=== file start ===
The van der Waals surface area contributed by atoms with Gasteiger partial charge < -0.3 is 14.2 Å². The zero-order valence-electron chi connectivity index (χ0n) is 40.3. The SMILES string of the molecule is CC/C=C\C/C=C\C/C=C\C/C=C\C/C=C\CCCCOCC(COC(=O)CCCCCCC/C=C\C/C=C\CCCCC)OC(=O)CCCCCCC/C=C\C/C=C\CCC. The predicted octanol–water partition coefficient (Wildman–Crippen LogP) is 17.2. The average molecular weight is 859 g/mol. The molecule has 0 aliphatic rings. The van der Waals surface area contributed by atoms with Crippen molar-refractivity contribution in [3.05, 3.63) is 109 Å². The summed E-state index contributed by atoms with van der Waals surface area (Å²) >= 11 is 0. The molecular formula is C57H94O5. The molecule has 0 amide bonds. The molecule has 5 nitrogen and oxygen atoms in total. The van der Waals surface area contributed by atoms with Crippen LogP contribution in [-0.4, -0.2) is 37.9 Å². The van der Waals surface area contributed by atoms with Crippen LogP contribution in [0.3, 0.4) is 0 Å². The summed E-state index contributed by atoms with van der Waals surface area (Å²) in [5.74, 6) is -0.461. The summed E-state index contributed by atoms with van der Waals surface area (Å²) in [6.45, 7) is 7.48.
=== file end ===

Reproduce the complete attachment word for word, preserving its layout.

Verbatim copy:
The van der Waals surface area contributed by atoms with Gasteiger partial charge < -0.3 is 14.2 Å². The zero-order valence-electron chi connectivity index (χ0n) is 40.3. The SMILES string of the molecule is CC/C=C\C/C=C\C/C=C\C/C=C\C/C=C\CCCCOCC(COC(=O)CCCCCCC/C=C\C/C=C\CCCCC)OC(=O)CCCCCCC/C=C\C/C=C\CCC. The predicted octanol–water partition coefficient (Wildman–Crippen LogP) is 17.2. The average molecular weight is 859 g/mol. The molecule has 0 aliphatic rings. The van der Waals surface area contributed by atoms with Crippen molar-refractivity contribution in [3.05, 3.63) is 109 Å². The summed E-state index contributed by atoms with van der Waals surface area (Å²) >= 11 is 0. The molecular formula is C57H94O5. The molecule has 0 amide bonds. The molecule has 5 nitrogen and oxygen atoms in total. The van der Waals surface area contributed by atoms with Crippen LogP contribution in [-0.4, -0.2) is 37.9 Å². The van der Waals surface area contributed by atoms with Crippen LogP contribution in [0.3, 0.4) is 0 Å². The summed E-state index contributed by atoms with van der Waals surface area (Å²) in [5.74, 6) is -0.461. The summed E-state index contributed by atoms with van der Waals surface area (Å²) in [6.45, 7) is 7.48.